Cannabis walls add warmth to this eco-friendly home in Israel

December 4, 2017 by  
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Cannabis is good for more than just medicine—industrial hemp has its uses in eco-friendly architecture too. Haifa-based studio Tav Group built Ein Hod, an eco-minded home for artists, using hempcrete, a bio-composite made from hemp hurds, hydrated lime, and water with desirable thermal properties. Located on a hillside in a rural Israeli artist’s village, the beautiful terraced home is optimized for passive solar and ventilation to further minimize energy demands. The use of natural materials and external lime plaster helps blend the 250-square-meter Eid Hod home into the rocky terrain. Concrete is avoided save for the mandatory safety room and foundations. Locally excavated stone make up the lower floor walls, while hempcrete, set between wood framing, makes up the walls of the upper levels. Interior walls are built of rammed earth and earth-based plaster is applied throughout the light-filled interior to create a warm and comfortable non-toxic environment. Timber ties the rooms together and can be seen in the rustic furnishings, stairways, window frames, and exposed ceiling beams. The architects say the Ein Hod home is the first structure in Israel built of hempcrete , a fire-resistant plant-based material with carbon sequestration benefits. The use of lime coating also adds to hempcrete’s anti-microbial and anti-fungal advantages. However, hempcrete is no replacement for concrete; the material isn’t suitable for structural use but is an eco-friendly insulation choice, albeit a pricey one depending on where it’s used. Related: Hemp-based insulation makes a comeback in Belgium In addition to the use of hempcrete and passive solar principles , Ein Hod is also equipped with solar panels and rainwater collection as well as graywater purification systems to minimize water use. + Tav Group Images by Yoav Etiel

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Cannabis walls add warmth to this eco-friendly home in Israel

Black timber Villa S makes more energy than it consumes

December 4, 2017 by  
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Energy bills are a thing of the past at Villa S, a plus-energy home in the western Netherlands built to replace a former home from the 1960s. RAU architecten designed the new solar-powered home that embraces the surrounding dune and forest landscape through large windows. The architects’ focus on sustainability also extends to materials, which include FSC-certified timber and “emission-free materials.” Clad in black timber , Villa S is a boxy building punctuated by windows of various sizes. A beautiful pine forest to the northwest side of the property informed the placement of the windows and sequence of indoor spaces. “The transition to this forest is gradual, a gradual transition from private to public,” wrote the architects. “An important quality in the design is the successive sequences of different spaces, each with a surprising view of the beautiful surroundings. The forest is always present but is always experienced in a different way. In the house it feels like the forest is part of the garden. The differences in height in the garden are solved in new slopes so that the garden smoothly flows into the environment.” The ground floor is partly sunken and contains a sauna , office, guest room, and a garden room that opens up to the living room above via a staircase. The first floor also includes a dining room, kitchen, and playroom. Bedrooms are located on the second floor. The large windows take in ample natural light that bounces off of reflective light-colored walls and frame views of the pool, garden, and forest. Related: Green-Roofed Villa L Floats Upon a Daylit Glass Volume in the Netherlands In addition to solar panels , the home is equipped with a wood pellet stove for energy generation. A concrete slab beneath the ground level floor provides thermal comfort and is complemented by a low-temperature climate system. + RAU architecten Images by Marcel van der Burg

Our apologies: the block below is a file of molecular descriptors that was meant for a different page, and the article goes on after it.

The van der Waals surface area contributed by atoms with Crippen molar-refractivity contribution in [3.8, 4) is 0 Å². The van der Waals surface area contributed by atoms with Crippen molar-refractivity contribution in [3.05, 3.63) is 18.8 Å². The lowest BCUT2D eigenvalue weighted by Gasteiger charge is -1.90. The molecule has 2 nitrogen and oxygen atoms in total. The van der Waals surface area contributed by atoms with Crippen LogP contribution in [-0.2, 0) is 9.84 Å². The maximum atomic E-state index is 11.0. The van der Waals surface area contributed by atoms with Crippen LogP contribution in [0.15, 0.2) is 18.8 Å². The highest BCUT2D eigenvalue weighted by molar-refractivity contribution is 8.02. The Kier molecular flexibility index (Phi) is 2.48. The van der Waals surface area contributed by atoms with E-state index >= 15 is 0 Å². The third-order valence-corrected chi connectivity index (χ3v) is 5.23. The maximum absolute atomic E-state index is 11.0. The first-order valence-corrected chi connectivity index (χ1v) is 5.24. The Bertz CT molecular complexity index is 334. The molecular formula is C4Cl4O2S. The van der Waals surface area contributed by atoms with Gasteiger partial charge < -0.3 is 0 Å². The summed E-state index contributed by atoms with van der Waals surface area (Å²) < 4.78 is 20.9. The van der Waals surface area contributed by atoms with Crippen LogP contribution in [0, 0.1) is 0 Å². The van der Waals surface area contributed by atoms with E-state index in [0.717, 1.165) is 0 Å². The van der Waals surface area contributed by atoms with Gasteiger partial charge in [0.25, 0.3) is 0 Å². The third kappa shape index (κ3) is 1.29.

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Black timber Villa S makes more energy than it consumes

26 Years, 9 Tons of Limestone, and a Whole Lot of Love Went into this Magical Fairytale House

September 19, 2014 by  
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Read the rest of 26 Years, 9 Tons of Limestone, and a Whole Lot of Love Went into this Magical Fairytale House Permalink | Add to del.icio.us | digg Post tags: Baby Creek Road , balloon framing , Bloomington , Chris Martin , circular homes , DIY , home construction , Indiana , limestone , mosaic , natural lighting , owner build , passive design , plaster , septic , slow building , slow food movement , solar , turrets , witches hat

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26 Years, 9 Tons of Limestone, and a Whole Lot of Love Went into this Magical Fairytale House

The Force is Strong With This Sandcrawler-Inspired Star Wars House in South Korea

September 19, 2014 by  
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Read the rest of The Force is Strong With This Sandcrawler-Inspired Star Wars House in South Korea Permalink | Add to del.icio.us | digg Post tags: atrium , death star architecture , futuristic architecture , horizontally banded windows , korea , Moon Hoon , playful architecture , sand crawler , south korea , south korea inspired architecture , star wars , star wars inspired house , yongjin

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The Force is Strong With This Sandcrawler-Inspired Star Wars House in South Korea

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